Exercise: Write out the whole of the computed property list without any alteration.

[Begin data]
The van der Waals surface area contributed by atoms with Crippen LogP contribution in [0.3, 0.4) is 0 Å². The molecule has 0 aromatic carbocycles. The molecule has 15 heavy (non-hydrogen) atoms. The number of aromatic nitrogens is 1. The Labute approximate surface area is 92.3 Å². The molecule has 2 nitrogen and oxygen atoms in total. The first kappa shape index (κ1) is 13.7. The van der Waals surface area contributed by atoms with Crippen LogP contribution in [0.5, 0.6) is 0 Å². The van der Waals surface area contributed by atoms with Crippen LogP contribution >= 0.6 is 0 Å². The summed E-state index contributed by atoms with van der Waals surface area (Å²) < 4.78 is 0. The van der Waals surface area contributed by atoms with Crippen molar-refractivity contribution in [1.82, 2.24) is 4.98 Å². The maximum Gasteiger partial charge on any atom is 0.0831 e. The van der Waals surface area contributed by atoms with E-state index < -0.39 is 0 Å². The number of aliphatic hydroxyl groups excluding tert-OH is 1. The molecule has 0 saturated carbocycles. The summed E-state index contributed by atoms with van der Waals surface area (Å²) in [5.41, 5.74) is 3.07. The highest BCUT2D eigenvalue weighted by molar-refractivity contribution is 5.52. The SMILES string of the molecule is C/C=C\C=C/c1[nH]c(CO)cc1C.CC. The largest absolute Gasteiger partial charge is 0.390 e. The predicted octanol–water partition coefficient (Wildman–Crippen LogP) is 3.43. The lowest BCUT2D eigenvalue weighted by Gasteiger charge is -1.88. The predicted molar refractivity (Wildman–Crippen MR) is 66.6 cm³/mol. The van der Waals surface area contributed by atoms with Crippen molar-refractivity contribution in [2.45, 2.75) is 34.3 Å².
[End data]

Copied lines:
The van der Waals surface area contributed by atoms with Crippen LogP contribution in [0.3, 0.4) is 0 Å². The molecule has 0 aromatic carbocycles. The molecule has 15 heavy (non-hydrogen) atoms. The number of aromatic nitrogens is 1. The Labute approximate surface area is 92.3 Å². The molecule has 2 nitrogen and oxygen atoms in total. The first kappa shape index (κ1) is 13.7. The van der Waals surface area contributed by atoms with Crippen LogP contribution in [0.5, 0.6) is 0 Å². The van der Waals surface area contributed by atoms with Crippen LogP contribution >= 0.6 is 0 Å². The summed E-state index contributed by atoms with van der Waals surface area (Å²) < 4.78 is 0. The van der Waals surface area contributed by atoms with Crippen molar-refractivity contribution in [1.82, 2.24) is 4.98 Å². The maximum Gasteiger partial charge on any atom is 0.0831 e. The van der Waals surface area contributed by atoms with E-state index < -0.39 is 0 Å². The number of aliphatic hydroxyl groups excluding tert-OH is 1. The molecule has 0 saturated carbocycles. The summed E-state index contributed by atoms with van der Waals surface area (Å²) in [5.41, 5.74) is 3.07. The highest BCUT2D eigenvalue weighted by molar-refractivity contribution is 5.52. The SMILES string of the molecule is C/C=C\C=C/c1[nH]c(CO)cc1C.CC. The largest absolute Gasteiger partial charge is 0.390 e. The predicted octanol–water partition coefficient (Wildman–Crippen LogP) is 3.43. The lowest BCUT2D eigenvalue weighted by Gasteiger charge is -1.88. The predicted molar refractivity (Wildman–Crippen MR) is 66.6 cm³/mol. The van der Waals surface area contributed by atoms with Crippen molar-refractivity contribution in [2.45, 2.75) is 34.3 Å².